This painting – like many of us on a personal and collective level – has been in a state of transformation over the last several years. It began with a limited palette of latex house paint, which laid down a lot of the initial texture and made for an interesting surface on which to work. Over several sessions and years, I added acrylic paint, more color, and changed the composition fairly dramatically. This painting seemed “finished” several times, was re-seen in potential, and ultimately became a springboard for something new. As a metaphor, this feels right.
I like the relatively abstract quality of the current version of this painting, the sense that it may still be in the process of revealing itself (becoming), much like a partially developed photograph. I’m noticing the burst of light near the top of the canvas, more striking in the actual painting which shows more extremes of light and dark than this photograph of the painting does. May this bring you a sense of hope, as it does me.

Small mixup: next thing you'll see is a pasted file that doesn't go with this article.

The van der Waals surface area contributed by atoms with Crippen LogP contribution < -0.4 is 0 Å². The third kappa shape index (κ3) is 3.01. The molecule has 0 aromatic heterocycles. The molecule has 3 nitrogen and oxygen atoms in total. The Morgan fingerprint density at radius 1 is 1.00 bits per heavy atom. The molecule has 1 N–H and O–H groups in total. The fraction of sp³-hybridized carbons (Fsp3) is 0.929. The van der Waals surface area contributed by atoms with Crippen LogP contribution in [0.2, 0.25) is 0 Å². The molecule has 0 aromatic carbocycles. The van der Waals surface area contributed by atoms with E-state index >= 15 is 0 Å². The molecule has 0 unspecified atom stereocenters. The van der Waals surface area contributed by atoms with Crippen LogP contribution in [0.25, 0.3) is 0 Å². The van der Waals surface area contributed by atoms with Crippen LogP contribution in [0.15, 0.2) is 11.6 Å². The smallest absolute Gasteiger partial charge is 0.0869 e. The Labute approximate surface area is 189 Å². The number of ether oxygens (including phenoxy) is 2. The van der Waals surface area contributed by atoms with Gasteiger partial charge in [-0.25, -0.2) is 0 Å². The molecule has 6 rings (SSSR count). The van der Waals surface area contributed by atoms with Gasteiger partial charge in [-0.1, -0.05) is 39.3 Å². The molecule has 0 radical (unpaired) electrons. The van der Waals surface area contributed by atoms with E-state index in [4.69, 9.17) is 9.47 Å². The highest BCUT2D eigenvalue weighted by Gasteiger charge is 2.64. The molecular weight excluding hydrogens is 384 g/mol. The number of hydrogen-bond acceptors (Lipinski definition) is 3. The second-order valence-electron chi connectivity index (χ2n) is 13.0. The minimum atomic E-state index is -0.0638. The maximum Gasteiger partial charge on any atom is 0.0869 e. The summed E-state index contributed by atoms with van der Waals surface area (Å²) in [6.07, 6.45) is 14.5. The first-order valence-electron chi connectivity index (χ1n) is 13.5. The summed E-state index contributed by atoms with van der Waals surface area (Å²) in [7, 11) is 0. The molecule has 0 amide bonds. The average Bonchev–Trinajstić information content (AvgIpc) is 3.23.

I’d wager to bet our perceptions differ, even as we may imagine we’re looking at the same thing. This is a truism. But it’s curious, isn’t it? By default, we assume we have a shared reality, when that is only partially true.
I recently posted to Facebook a photograph of a painting I made, my primary intention being to share what seemed like an amusing interchange between me and my husband. He said he liked the painting; I was less impressed and responded with something like, “If you really like it, you better take it to work with you, otherwise I might not be able to resist painting over it.” I’m known for painting over my work, for ruining a decent painting by changing “just one more little thing.”
The encounter was meant to highlight my struggles as a painter, possibly to invoke a chuckle or two. I can be guilty of taking myself too seriously. This exchange, and the telling of it, was meant to be an antidote.
What happened next was puzzling to me, but not really surprising when one considers how varied our individual perceptions of the same object can really be. In short, many people – many more than usual – responded positively to the painting. Some folks suggested the painting might be my best work.
I was stunned. Really?